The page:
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CAC’s Jen Masengarb partnered with WBEZ’s Curious City to research this story in response to a question submitted by curious citizens. Listen to the broadcast.

Many older U.S. cities have a signature kind of building. In Philadelphia, it’s distinctive row houses. In Brooklyn, it’s the brownstone.

What about Chicago? Beyond the soaring steel and glass skyscrapers of downtown, you’ll find the humble wood, brick and stone that make up our neighborhood homes. The real workhorse of Chicago’s built environment is the modest, ubiquitous (yet fascinating) two-flat. Two-flats, along with their larger cousins the four-flat and six-flat, make up more than 30 percent of our city’s housing stock. 

You know the typical building: two stories—with an apartment unit on each floor—usually with bay windows greeting the street through of a facade of brick or greystone. Most were built between 1900 and 1920.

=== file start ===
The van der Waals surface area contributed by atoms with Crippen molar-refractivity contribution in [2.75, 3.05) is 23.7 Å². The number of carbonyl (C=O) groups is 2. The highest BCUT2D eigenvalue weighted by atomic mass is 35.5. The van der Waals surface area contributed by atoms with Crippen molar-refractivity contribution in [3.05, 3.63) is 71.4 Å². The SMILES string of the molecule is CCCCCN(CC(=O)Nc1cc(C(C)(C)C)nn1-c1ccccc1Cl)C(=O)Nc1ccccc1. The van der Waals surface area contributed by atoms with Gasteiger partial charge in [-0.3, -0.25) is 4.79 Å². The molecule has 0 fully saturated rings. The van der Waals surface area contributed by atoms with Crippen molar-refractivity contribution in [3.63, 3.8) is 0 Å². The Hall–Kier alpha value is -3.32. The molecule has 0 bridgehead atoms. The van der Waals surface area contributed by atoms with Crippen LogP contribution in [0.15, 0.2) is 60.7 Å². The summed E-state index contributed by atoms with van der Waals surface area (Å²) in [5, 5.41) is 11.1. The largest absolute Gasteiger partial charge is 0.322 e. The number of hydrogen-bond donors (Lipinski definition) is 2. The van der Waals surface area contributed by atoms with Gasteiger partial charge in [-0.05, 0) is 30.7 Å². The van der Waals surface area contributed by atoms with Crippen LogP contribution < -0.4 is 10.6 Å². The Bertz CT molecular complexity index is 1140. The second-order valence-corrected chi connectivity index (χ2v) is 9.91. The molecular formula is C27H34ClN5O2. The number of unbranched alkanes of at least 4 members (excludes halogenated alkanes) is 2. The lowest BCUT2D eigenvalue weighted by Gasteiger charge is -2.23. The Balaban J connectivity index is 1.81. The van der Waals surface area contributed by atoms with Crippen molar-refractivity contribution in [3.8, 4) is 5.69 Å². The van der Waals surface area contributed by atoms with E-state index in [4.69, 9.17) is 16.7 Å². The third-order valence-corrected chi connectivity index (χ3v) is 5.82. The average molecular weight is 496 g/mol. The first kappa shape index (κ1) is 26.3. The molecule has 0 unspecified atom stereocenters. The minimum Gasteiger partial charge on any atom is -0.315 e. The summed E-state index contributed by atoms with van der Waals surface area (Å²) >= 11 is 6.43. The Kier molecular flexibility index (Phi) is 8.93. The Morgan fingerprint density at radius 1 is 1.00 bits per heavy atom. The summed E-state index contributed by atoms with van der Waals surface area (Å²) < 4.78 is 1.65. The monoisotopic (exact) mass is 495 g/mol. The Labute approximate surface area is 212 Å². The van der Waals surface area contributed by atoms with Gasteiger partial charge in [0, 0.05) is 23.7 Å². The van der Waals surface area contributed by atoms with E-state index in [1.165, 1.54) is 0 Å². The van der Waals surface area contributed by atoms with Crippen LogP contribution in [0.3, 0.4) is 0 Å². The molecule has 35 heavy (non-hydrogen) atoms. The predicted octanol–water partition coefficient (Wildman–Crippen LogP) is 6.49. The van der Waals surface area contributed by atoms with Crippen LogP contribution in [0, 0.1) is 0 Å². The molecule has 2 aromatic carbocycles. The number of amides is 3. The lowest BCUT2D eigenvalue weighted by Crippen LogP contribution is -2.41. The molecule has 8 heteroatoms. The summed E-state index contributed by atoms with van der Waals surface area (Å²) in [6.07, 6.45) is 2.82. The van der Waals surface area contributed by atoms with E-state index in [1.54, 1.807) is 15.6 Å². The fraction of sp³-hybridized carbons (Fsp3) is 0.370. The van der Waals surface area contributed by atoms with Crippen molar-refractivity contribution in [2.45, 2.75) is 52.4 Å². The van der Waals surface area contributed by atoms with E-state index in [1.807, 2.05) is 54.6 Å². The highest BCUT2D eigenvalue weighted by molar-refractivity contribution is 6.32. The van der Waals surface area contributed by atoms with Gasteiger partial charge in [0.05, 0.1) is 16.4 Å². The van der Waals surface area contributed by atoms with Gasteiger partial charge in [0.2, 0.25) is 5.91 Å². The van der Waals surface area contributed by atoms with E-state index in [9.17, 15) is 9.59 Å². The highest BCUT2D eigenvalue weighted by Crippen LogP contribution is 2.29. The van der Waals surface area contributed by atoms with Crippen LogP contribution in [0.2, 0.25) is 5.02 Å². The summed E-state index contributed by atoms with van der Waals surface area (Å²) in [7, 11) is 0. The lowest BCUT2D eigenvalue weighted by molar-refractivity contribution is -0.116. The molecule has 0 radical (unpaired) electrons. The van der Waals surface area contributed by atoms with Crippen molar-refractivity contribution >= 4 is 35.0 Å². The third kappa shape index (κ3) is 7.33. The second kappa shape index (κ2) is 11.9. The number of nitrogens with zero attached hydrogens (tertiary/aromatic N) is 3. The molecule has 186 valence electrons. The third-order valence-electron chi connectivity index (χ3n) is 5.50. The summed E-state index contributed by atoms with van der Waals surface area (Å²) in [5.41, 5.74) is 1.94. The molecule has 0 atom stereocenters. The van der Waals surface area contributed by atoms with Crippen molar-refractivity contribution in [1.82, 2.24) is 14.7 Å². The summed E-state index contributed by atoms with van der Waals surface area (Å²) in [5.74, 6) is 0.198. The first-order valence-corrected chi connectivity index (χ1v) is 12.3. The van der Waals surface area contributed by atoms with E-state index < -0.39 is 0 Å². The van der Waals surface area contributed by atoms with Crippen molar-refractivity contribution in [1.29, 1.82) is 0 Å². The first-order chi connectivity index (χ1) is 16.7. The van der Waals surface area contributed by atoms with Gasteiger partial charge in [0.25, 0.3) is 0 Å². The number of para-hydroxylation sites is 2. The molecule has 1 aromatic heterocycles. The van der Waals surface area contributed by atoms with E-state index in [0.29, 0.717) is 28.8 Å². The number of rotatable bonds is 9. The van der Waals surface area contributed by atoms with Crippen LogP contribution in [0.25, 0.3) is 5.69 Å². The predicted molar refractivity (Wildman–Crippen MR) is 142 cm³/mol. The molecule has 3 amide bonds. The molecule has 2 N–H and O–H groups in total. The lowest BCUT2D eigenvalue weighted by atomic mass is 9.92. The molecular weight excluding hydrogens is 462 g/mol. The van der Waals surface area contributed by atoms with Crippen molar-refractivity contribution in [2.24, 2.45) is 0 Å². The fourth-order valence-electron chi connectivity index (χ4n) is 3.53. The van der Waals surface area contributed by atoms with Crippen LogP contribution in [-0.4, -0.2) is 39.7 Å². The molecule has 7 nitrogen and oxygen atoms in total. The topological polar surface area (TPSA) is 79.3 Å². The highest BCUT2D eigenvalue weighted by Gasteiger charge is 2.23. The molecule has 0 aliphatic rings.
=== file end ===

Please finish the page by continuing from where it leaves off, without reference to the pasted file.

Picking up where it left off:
“Our design No. 144 is a two-family flat designed for a money making proposition. Anyone wanting a comfortable home and at the same time a good income on the investment will do well to consider this proposition.” 

– 1915 Book of House Plans


Read the full article with photos and historic ads to learn more about the Czech immigrants who financed, built and lived in many of Chicago’s two-flats on the city’s west side.